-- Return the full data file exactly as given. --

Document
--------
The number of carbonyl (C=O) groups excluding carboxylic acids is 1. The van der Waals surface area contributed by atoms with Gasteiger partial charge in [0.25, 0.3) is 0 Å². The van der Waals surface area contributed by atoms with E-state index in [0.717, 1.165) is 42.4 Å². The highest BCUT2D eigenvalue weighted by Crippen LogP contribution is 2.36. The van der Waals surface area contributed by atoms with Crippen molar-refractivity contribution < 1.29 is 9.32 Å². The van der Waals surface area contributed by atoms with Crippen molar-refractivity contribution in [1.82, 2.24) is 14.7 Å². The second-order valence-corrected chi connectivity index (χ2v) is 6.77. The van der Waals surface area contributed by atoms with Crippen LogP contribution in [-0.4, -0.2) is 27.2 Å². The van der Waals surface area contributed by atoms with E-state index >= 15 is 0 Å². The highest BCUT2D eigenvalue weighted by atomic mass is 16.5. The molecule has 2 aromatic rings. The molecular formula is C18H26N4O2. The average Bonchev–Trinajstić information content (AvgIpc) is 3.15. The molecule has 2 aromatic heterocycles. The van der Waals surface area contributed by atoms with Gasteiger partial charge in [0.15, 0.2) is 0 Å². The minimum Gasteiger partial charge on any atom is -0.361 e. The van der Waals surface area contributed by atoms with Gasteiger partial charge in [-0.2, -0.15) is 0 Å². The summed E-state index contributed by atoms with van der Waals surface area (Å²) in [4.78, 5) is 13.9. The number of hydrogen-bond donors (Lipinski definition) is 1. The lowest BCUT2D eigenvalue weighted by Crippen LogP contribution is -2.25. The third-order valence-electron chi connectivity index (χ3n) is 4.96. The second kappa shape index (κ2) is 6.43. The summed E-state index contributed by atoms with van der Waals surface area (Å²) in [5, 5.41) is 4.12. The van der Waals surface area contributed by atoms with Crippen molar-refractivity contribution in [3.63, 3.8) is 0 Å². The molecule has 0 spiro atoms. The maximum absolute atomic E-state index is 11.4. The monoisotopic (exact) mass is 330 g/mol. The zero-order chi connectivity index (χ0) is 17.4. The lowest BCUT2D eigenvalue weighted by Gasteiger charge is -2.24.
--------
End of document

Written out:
The number of carbonyl (C=O) groups excluding carboxylic acids is 1. The van der Waals surface area contributed by atoms with Gasteiger partial charge in [0.25, 0.3) is 0 Å². The van der Waals surface area contributed by atoms with E-state index in [0.717, 1.165) is 42.4 Å². The highest BCUT2D eigenvalue weighted by Crippen LogP contribution is 2.36. The van der Waals surface area contributed by atoms with Crippen molar-refractivity contribution < 1.29 is 9.32 Å². The van der Waals surface area contributed by atoms with Crippen molar-refractivity contribution in [1.82, 2.24) is 14.7 Å². The second-order valence-corrected chi connectivity index (χ2v) is 6.77. The van der Waals surface area contributed by atoms with Crippen LogP contribution in [-0.4, -0.2) is 27.2 Å². The van der Waals surface area contributed by atoms with E-state index >= 15 is 0 Å². The highest BCUT2D eigenvalue weighted by atomic mass is 16.5. The molecule has 2 aromatic rings. The molecular formula is C18H26N4O2. The average Bonchev–Trinajstić information content (AvgIpc) is 3.15. The molecule has 2 aromatic heterocycles. The van der Waals surface area contributed by atoms with Gasteiger partial charge in [0.15, 0.2) is 0 Å². The minimum Gasteiger partial charge on any atom is -0.361 e. The van der Waals surface area contributed by atoms with Gasteiger partial charge in [-0.2, -0.15) is 0 Å². The summed E-state index contributed by atoms with van der Waals surface area (Å²) in [4.78, 5) is 13.9. The number of hydrogen-bond donors (Lipinski definition) is 1. The lowest BCUT2D eigenvalue weighted by Crippen LogP contribution is -2.25. The third-order valence-electron chi connectivity index (χ3n) is 4.96. The second kappa shape index (κ2) is 6.43. The summed E-state index contributed by atoms with van der Waals surface area (Å²) in [5, 5.41) is 4.12. The van der Waals surface area contributed by atoms with Crippen molar-refractivity contribution in [3.63, 3.8) is 0 Å². The molecule has 0 spiro atoms. The maximum absolute atomic E-state index is 11.4. The monoisotopic (exact) mass is 330 g/mol. The zero-order chi connectivity index (χ0) is 17.4. The lowest BCUT2D eigenvalue weighted by Gasteiger charge is -2.24.